Although it was likely dreamt up by a clever marketing department, the whole celebration of travel and trade theme ties in rather nicely with the fact that it was only available in travel retail. I sometimes wonder how many purchasers would actually make that connection for themselves, but in any case, I noticed it and thought it was a nice touch.

What Master Blender, Jim Beveridge, says

“On the nose, there is an immediate wave of an exotic mix of bananas, mango and pitaya, complemented by a hint of vanilla sweetness. On first sip, the palate embarks on a journey that is as distinct and magnificent as the vistas of Latin America: tantalising flavours, a perfect blend of fruitiness with hints of pineapples, guava, passion fruit and raisins, all balanced perfectly by deep charred peaty notes, in keeping with the signature bold and smoky JOHNNIE WALKER flavour”

Here’s what I think

Nose

Sweet peat, a few meaty sherry notes, quite sooty and malty with hints of vanilla and some light coastal notes in there. A few months later, much softer and sweeter, really faint underlying smoke (almost completely gone), more of a zesty lemon tang kind of note, a touch of honey and some papaya hidden in there somewhere.

Despite the comments above, I would still call this a light-weight nose. Not overly heavy or deep (if that makes any sense).

Palate

First impression is that it’s thin and has a really soft entry. A decent amount of medicinal peat, tart orange marmalade, very little heat and very little spice. A few months later, quite a bit sweeter than I remember, hints of raisin, very little-to-no peat on the palate and a bit grainy.

Initially it was much peatier and smokier than any JW expression I’ve tried before, but that seems to have faded dramatically.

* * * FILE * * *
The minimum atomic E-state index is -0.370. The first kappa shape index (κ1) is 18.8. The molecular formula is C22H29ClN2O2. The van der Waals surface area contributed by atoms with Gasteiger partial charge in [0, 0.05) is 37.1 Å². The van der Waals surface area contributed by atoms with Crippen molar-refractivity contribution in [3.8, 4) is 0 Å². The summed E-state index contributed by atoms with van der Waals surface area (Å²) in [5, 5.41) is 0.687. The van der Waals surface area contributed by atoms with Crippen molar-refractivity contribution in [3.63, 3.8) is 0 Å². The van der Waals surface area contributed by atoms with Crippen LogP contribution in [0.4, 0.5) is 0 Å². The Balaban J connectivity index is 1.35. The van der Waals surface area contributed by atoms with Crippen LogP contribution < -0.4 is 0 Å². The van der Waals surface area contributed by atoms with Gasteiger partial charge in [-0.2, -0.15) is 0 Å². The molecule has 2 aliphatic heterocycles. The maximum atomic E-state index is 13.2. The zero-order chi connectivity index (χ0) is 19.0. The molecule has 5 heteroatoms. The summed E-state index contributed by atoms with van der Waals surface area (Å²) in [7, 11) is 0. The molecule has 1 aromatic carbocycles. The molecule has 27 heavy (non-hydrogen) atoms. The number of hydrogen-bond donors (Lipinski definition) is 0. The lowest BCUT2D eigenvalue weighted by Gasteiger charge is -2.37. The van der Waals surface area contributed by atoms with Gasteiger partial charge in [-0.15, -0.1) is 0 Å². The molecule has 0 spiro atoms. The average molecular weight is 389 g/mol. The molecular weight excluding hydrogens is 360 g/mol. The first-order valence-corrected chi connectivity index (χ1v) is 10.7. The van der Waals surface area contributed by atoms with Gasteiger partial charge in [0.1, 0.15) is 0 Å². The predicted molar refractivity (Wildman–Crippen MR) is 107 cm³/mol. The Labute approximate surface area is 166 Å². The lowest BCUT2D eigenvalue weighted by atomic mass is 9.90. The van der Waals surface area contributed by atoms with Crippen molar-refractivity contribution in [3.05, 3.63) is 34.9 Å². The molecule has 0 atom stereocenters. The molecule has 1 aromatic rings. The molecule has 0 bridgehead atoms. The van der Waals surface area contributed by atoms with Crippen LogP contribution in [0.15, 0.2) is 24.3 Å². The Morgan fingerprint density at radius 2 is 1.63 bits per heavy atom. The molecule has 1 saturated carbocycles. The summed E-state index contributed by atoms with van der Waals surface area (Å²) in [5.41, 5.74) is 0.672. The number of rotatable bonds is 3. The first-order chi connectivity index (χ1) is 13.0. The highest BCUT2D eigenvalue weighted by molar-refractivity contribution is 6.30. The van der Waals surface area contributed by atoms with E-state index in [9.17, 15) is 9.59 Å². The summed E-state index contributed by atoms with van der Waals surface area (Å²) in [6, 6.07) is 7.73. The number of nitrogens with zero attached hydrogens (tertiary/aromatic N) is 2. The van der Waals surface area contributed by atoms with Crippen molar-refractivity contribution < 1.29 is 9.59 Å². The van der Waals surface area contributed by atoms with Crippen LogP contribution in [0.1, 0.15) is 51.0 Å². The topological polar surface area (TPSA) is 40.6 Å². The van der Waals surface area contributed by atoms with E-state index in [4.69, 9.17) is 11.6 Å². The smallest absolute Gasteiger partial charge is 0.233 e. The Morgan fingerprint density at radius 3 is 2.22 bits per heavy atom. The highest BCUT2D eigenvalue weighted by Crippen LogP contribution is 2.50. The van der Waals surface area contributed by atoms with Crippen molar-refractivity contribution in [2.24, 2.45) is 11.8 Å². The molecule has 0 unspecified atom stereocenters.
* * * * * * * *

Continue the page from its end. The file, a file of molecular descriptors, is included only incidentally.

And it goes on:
Finish

Initially quite mild, with very mild mouth warmth and some residual peat. Little-to-no spice or oak. After a few months, still a very mild finish in terms of length and warmth, but much more drying spice and some earthy/woody notes. Pencil shavings? (no, I’ve never eaten pencil shavings, but I imagine this is what they’d taste like!)

Comments

I must admit, I was somewhat surprised with this release (in a pleasant kind of way). I’ve never been overly thrilled with the Johnnie Walker’s I’ve tried to date. Not because of the whole ‘blend stigma’, but because I’ve always just found them a bit flat for my liking and lacking in any kind of complexity.

This on the other hand does actually have some degree of complexity to it. It’s got a rather interesting nose and the palate leaves you curious as to its make-up.

I do have to say though, the nose and palate on this changed dramatically between the time the bottle was first opened and month or two later. I’m not sure which nose I prefer, but the bottle has lost almost all of the smoky-peat notes on both the nose and palate and is generally a bit sweeter.

Overall, it’s still too thin, young and grainy for my liking, but it’s a pretty solid offering. I know big one litre bottles are a travel retail thing, but for someone who enjoys their whisky neat, I would rather have seen this in a 700ml bottle, bottled at 43% ABV, instead of one litre at 40% ABV. I think that would have gone some way to helping the thin mouth-feel and short finish.

The Gold Route retails for around AU $90 in Sydney, which isn’t too bad and I’m sure it’ll sell quite well.